“From a global strategy, Sumitomo Chemical is very focused on DX (digital transformation),” said Plitt, including the area of improved operational efficiency.

Smart Farming and AI Photo Leonid -

Numerous technologies, dominated by AI, are helping companies optimize their business. Photo: Leonid /

He expects that AI will play an increasingly prominent role in the company, especially around predictive modeling and forecast accuracy, along with optimizing supply chain management. Sumitomo Chemical is implementing AI as part of their discovery process looking at molecular compounds and streamlining that effort with a goal to speed up timelines and manage costs of discovery.

“AI takes a lot of time and cost out of the process,” said Plitt, “which is critically important because if you look at the regulatory pathway today, it’s 13 to 14 years to market and approximately $330 million. It’s expensive to bring a product to market. We’ve got to get some big wins in terms of how we can be more efficient on product development, and AI can play a role.”

The company’s DX strategy “is also advancing our CRM platforms to help with our internal customer segmentation to meet the needs of different customers, because not every retailer is the same. I’m optimistic that we’ll use AI to further help customize our offerings.”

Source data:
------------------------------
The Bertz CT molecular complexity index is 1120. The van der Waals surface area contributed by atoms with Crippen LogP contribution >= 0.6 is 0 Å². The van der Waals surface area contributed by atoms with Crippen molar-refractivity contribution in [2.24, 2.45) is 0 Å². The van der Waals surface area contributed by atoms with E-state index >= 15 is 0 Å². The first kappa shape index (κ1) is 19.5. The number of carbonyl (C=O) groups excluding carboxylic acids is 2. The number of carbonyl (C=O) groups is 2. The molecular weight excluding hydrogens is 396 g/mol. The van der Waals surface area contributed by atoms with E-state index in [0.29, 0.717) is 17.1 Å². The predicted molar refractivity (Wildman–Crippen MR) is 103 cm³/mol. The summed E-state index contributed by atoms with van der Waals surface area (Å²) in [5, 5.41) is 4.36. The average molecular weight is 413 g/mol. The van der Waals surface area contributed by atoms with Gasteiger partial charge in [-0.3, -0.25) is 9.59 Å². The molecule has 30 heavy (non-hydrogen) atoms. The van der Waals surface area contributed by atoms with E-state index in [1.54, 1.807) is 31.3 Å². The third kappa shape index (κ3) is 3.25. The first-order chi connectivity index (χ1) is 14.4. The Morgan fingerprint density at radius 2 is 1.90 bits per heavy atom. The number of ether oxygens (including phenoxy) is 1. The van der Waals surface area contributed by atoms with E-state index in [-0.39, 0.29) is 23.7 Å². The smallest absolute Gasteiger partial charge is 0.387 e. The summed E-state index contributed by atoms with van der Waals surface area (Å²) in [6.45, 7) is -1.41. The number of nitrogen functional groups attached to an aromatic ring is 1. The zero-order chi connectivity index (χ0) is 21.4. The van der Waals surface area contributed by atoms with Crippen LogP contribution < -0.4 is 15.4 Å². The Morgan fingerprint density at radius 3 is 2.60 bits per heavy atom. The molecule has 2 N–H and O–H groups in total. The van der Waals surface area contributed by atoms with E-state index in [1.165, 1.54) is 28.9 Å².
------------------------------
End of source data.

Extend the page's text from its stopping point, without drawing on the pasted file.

Obstacles and Opportunities

From a global perspective, the CPP market is facing headwinds for the next 12 to 18 months, especially from a pesticide perspective, according to Bob Trogele, COO and EVP of AMVAC Chemical Corp.

While AMVAC reported positive results for the fourth quarter of 2023 many other companies ended the year with negative earnings, “and Chinese suppliers are struggling with profitability,” said Trogele.

In addition, for economies such as Brazil, China, and Europe, “the story is not over yet” with regards to the broader CPP sector and what it will encounter in the near- to mid-term, he said. “Those are major markets. And on top of that, you’ve got erratic weather patterns to contend with.”

Trogele noted that oversupply of CPP in China remains an issue, and “it’s anybody’s guess as to when that will correct itself.” China’s recession is likewise troubling because “they are so important to the ag industry as a buyer of commodities.”